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Jeremy O. Harris Pulls 'Slave Play's LA Run Over Lack of Female Plays


Jeremy O. Harris, the record-breaking writer of Slave Play, said on Tuesday that he intends to pull his show from the upcoming lineup at the Mark Taper Forum in LA due to the theater’s lack of scheduled productions from female playwrights.

“As a playwright who holds dear the principles of both inclusion it was a shock to realize that this season was programmed with only 1 woman across all theatres,” Harris wrote in an email to the theater company. “As an Angeleno and a lover of theatre, I think Los Angeles audiences deserve an equitable showing of the playwrights working in the US right now.”

“I’ve spoken to my team and would like to begin the process of removing Slave Play from the season at this time,” he continued. “Hopefully in its place some young playwrights I love might be able to join the fold, like: Celine Song, Tori Sampson, Aleshea Harris, Claire Keichel Antoinette Nwandu, Ming Pfeiffer, Whitney White, Clare Barron, Majkin Holmquist, Genne Murphy, Aziza Barnes, and so many more.”

Now, the Center Theatre Group, the non-profit organization in charge of programming the Mark Taper Forum and other LA-area theaters, has responded via its own set of tweets. The company announced that in selecting shows for the season, it first honored commitments to shows that were originally disrupted by the pandemic, and that some of those are plays by women that will be scheduled for the next season.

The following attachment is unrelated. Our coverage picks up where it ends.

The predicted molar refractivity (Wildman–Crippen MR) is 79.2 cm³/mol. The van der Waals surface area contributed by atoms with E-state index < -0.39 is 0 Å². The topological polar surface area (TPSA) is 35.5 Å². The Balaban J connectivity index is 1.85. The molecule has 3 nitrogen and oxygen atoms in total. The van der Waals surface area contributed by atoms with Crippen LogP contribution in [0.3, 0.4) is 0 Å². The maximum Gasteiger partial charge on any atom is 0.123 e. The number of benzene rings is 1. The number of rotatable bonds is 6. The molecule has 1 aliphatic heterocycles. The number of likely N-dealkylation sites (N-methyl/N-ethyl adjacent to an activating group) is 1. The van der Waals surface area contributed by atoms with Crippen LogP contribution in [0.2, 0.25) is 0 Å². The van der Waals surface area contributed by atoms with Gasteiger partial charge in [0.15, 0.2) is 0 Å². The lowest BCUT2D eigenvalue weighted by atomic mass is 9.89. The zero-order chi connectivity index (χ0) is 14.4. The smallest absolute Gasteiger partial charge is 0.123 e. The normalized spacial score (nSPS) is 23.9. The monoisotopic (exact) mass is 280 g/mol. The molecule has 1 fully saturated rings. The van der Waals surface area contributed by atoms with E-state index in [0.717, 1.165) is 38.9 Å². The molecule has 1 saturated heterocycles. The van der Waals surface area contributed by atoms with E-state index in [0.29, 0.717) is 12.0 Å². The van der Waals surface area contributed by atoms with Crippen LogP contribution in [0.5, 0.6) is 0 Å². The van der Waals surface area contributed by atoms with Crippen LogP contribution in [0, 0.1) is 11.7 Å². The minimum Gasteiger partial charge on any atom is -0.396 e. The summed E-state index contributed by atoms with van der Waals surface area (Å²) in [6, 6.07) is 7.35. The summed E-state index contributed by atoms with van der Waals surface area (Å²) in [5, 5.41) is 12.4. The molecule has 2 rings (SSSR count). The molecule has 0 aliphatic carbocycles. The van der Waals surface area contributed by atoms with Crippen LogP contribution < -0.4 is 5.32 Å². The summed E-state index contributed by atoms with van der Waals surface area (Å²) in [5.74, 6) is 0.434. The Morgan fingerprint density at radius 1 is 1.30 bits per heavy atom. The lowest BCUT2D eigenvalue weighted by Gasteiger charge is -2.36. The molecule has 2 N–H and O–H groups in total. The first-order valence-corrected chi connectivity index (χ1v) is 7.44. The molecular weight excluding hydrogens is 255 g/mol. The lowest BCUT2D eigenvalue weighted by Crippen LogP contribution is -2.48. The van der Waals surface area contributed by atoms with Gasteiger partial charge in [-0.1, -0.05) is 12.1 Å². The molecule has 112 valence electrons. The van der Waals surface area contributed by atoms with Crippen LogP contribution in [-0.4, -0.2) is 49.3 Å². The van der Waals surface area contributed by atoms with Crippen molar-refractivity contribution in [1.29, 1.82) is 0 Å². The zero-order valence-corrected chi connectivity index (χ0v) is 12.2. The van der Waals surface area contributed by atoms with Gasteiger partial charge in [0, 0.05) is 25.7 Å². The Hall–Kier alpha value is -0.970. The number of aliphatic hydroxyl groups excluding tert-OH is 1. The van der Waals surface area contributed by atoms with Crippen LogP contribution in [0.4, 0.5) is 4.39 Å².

“We understand the frustration, disappointment, and even anger in the scarcity of women playwrights in the upcoming season,” the company’s tweets read. “Although we have announced a lineup featuring voices from many standpoints and identities, we acknowledge that we’ve fallen short of our own expectations and those of our community in regards to gender equity, and for that, we apologize. We can and will do better.”

The tweets continued, emphasizing that the company remains “intensely focused on our mission of reflecting and serving the  many communities of Los Angeles.” The company will commit to gender equity amongst playwrights for the 2022/23 season of shows as well. It also stated that other theatres it runs, like the Kirk Douglas Theatre, have a lot more plays by women on their schedules for the upcoming season.

Slave Play, which focuses on race and sex among interracial couples, was nominated for a record-breaking 12 Tony Awards this year. However, the play was snubbed at the actual award ceremony, taking home zero awards.

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